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White-nose Syndrome (WNS) is the descriptive term given to a condition first observed in bats hibernating in a cave near Albany, NY in February 2006. The term comes from the fact that some of the bats with this condition look like they dipped their faces in powdered sugar. The white powdery substance on their faces is a fungus. On closer examination, this white fungus can also be seen on the bare skin of their ears and wings. In 2009, this fungus was described as a newly discovered species and named Geomyces destructans to highlight the harm that it is causing to North American bats. The fungus is now known as Pseudogymnoascus destructans, or Pd. This fungus grows best in cool temperatures and high humidity, similar to the conditions found in bat winter hibernation sites, like caves.
Ordinarily, bats that hibernate over the winter have enough fat to last them until they emerge in late April and early May. In the spring, there are ample numbers of insects to eat so the bats can replenish their energy reserves. However, at caves and mines with WNS, some of the hibernating bats use up their precious fat reserves by early February. They can be seen flying outside in the daytime in a desperate attempt to find something to eat. This is because the fungus rouses the bats and increases their metabolism. The fungus also irritates their skin, creating holes in the wings of bats leading to dehydration. Unfortunately, any bat that runs out of stored body fat too early or leaves its hibernation site when nighttime temperatures are still below freezing, ultimately starves to death.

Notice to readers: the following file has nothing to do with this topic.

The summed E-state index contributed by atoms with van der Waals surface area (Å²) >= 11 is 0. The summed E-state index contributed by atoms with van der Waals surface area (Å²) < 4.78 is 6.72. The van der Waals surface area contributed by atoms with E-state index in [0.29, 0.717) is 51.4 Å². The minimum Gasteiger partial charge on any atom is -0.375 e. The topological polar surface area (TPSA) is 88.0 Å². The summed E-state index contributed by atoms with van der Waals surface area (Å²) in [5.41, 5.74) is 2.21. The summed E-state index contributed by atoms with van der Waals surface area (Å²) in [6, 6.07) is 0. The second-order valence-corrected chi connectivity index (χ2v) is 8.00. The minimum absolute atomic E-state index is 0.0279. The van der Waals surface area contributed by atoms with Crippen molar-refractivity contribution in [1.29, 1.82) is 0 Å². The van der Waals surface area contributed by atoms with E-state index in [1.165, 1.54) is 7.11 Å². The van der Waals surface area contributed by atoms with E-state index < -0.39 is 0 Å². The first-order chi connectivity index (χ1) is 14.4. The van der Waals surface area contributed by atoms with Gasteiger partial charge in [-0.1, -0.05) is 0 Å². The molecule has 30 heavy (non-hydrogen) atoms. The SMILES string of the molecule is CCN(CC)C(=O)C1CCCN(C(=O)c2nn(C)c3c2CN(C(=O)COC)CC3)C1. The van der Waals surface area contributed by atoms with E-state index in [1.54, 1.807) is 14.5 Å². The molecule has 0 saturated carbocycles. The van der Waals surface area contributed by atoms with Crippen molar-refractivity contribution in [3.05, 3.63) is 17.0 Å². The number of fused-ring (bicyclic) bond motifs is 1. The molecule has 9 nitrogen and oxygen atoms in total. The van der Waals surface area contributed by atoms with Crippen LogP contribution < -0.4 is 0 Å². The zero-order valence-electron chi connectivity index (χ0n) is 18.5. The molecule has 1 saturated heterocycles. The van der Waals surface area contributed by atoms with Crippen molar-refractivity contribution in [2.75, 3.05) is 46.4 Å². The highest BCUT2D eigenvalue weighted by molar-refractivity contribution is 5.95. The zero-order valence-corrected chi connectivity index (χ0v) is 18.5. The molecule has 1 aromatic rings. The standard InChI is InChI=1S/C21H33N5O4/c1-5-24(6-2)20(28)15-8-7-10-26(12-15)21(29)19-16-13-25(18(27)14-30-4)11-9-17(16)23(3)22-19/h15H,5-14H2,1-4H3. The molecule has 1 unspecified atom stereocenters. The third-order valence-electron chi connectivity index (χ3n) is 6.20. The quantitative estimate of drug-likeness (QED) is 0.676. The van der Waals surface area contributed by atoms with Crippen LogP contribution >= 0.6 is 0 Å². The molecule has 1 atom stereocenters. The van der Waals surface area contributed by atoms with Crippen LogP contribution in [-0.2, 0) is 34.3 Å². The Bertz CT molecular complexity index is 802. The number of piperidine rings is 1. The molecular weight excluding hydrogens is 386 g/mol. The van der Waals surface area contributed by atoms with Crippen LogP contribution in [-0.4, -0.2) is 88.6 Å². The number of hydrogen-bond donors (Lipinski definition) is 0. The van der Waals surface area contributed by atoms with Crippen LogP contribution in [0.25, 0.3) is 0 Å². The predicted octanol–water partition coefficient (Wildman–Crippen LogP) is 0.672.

At the largest Massachusetts bat hibernation site in a mine in Chester, there were about 10,000 bats in early winter 2007/08. By the end of winter 2008/09, nearly every bat had been killed by WNS and only 14 bats remained.
White-nose Syndrome continues to spread rapidly and has caused a catastrophic mortality of bats that spend the winter in caves and mines. By 2009, nearly half a million bats had died from WNS in the northeastern states from Vermont south to Virginia. By 2013, over 2 million bats had died at sites from eastern Canada, south to Alabama, and west to Oklahoma. As of 2017, WNS has been confirmed in 31 states and 5 Canadian provinces, and the disease is estimated to have killed over 6 million bats. At this point, no one knows how to stop or even slow the continuing spread of WNS. No one can predict just how far it will eventually go and how many bats will die in the process.
As a result of the devastating mortality that has resulted from WNS in Massachusetts, all 4 of our bat species that spend the winters in caves or mines have been listed as Endangered. This includes the Little Brown Bat, which used to be the most abundant species of bat in Massachusetts. The other species are the Northern Long-eared Bat, Eastern Small-footed Bat, and Tricolored Bat (formerly known as the Eastern Pipistrelle). The Indiana Bat was already listed as Endangered as a result of impacts from the pesticide DDT, and was last seen in the Chester mine in 1939. The only 2 Massachusetts bats that have summer colonies in houses are the Little Brown Bat and the Big Brown Bat. Most of the Little Brown Bat colonies are now gone, but Big Brown Bats have not been seriously affected because most hibernate in cold, dry attics where Pd does not grow. The few Big Brown Bats that did hibernate in cold, wet caves and mines have already died. There are also 3 species of tree bats in Massachusetts that migrate south for the winter. These bats, the Eastern Red Bat, Hoary Bat, and Silver-haired Bat, are not exposed to the WNS fungus.
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